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Next Two Prototype Previews the Future of Self-Driving Renaults

While the development of new cars is a very private affair, the development of ones that drive themselves seems to be quite public. And why wouldn’t it, when it’s basically just a way for CEOs to brag about the complexity of the models they sell.
Renault Next Two Prototype 7 photos
Renault Next Two PrototypeRenault Next Two PrototypeRenault Next Two PrototypeRenault Next Two PrototypeRenault Next Two PrototypeRenault Next Two Prototype
Following Daimler’s lead with the S-Class, Renault is also developing its own autonomous mobility solutions. By 2020, the French company normally known for making little Clios wants to put self-driving cars on Europe’s roads. This is their first try, the Next Two prototype, a Zoe EV that can handle everything by itself up to a speed of 30 km/h or 18 mph.

Everything is done via the usual combination of sensors and computers. Honestly, you’re not going to find it interesting unless you work for MIT and like to write software for robots on weekends.

About the only smart thing about the car is that because the driver is now a passenger, they’ve fitted a conference center in there so he can do… business things as he waits for the 30 km/h to take him where he wants to go.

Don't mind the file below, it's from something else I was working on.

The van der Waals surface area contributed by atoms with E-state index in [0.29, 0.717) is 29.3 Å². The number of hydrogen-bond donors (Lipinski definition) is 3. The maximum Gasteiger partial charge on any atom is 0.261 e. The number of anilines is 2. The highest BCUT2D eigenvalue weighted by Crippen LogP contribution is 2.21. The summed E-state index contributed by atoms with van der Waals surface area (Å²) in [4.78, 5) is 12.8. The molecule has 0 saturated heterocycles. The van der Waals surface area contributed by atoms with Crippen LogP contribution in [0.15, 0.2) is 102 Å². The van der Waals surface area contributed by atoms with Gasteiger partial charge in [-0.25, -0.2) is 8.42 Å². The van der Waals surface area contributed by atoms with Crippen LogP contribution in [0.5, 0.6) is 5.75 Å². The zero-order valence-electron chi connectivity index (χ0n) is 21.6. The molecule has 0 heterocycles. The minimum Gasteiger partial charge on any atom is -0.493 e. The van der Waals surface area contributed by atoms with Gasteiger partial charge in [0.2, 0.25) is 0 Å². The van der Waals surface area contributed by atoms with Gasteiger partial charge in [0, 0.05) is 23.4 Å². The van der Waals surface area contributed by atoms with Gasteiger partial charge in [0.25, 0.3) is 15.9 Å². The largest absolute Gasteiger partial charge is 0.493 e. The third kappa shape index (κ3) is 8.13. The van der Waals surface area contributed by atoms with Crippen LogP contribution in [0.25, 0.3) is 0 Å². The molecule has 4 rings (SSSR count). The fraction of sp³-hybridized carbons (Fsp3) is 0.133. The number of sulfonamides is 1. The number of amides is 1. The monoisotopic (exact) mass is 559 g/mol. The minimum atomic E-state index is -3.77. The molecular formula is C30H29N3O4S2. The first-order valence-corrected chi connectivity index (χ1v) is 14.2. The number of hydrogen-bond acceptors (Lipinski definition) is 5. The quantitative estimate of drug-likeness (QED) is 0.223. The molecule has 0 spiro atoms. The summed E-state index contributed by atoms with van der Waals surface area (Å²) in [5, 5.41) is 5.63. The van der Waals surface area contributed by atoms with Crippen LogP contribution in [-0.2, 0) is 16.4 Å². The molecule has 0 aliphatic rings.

"With Next Two, we wanted to combine the worlds of delegated driving and connectivity. Not only will autonomous driving enhance safety but it will also free up time for drivers. Being connected will enable them to make the most of this extra time by providing them with access to new in-car services such as video-conferences, on-line shopping, travel information and more,” says Renault-Nissan CEO Carlos Ghosn.

Did I tell you about the CEOs? Hope this one does a little better than the Zoe itself, which is well short of sales expectations. Renault’s money could have gone towards hybrid engines, a replacement for the 1.5 dCi or parking sensors that don’t lie, but instead they want to be Mercedes.

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